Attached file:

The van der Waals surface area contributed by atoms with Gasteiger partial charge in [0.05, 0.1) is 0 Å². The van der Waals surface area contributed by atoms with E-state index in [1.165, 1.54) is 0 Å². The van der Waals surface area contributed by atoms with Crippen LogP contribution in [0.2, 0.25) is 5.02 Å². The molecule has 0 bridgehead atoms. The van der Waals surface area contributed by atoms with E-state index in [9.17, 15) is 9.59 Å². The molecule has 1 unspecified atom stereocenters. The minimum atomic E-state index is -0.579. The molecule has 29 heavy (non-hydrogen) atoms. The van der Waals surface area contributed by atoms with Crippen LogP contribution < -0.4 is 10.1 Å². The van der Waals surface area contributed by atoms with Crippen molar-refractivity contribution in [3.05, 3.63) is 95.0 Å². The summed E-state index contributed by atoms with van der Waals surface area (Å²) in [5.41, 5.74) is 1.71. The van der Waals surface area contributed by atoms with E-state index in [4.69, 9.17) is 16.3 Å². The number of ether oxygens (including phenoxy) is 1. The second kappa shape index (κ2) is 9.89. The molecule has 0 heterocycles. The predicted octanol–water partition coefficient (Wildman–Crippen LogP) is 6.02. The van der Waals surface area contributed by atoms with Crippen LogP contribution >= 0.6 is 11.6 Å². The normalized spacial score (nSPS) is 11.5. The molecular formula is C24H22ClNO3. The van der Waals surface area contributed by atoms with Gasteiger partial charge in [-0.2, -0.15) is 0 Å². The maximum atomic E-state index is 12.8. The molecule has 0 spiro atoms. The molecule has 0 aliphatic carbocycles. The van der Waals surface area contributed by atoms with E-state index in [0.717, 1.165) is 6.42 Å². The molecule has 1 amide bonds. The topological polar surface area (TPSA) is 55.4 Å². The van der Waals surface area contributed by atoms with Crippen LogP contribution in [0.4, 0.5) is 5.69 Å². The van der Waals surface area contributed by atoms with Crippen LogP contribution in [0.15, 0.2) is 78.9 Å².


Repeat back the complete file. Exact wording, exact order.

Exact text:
The van der Waals surface area contributed by atoms with Gasteiger partial charge in [0.05, 0.1) is 0 Å². The van der Waals surface area contributed by atoms with E-state index in [1.165, 1.54) is 0 Å². The van der Waals surface area contributed by atoms with Crippen LogP contribution in [0.2, 0.25) is 5.02 Å². The molecule has 0 bridgehead atoms. The van der Waals surface area contributed by atoms with E-state index in [9.17, 15) is 9.59 Å². The molecule has 1 unspecified atom stereocenters. The minimum atomic E-state index is -0.579. The molecule has 29 heavy (non-hydrogen) atoms. The van der Waals surface area contributed by atoms with Crippen LogP contribution < -0.4 is 10.1 Å². The van der Waals surface area contributed by atoms with Crippen molar-refractivity contribution in [3.05, 3.63) is 95.0 Å². The summed E-state index contributed by atoms with van der Waals surface area (Å²) in [5.41, 5.74) is 1.71. The van der Waals surface area contributed by atoms with E-state index in [4.69, 9.17) is 16.3 Å². The number of ether oxygens (including phenoxy) is 1. The second kappa shape index (κ2) is 9.89. The molecule has 0 heterocycles. The predicted octanol–water partition coefficient (Wildman–Crippen LogP) is 6.02. The van der Waals surface area contributed by atoms with Crippen LogP contribution >= 0.6 is 11.6 Å². The normalized spacial score (nSPS) is 11.5. The molecular formula is C24H22ClNO3. The van der Waals surface area contributed by atoms with Gasteiger partial charge in [-0.2, -0.15) is 0 Å². The maximum atomic E-state index is 12.8. The molecule has 0 spiro atoms. The molecule has 0 aliphatic carbocycles. The van der Waals surface area contributed by atoms with E-state index in [0.717, 1.165) is 6.42 Å². The molecule has 1 amide bonds. The topological polar surface area (TPSA) is 55.4 Å². The van der Waals surface area contributed by atoms with Crippen LogP contribution in [0.4, 0.5) is 5.69 Å². The van der Waals surface area contributed by atoms with Crippen LogP contribution in [0.15, 0.2) is 78.9 Å².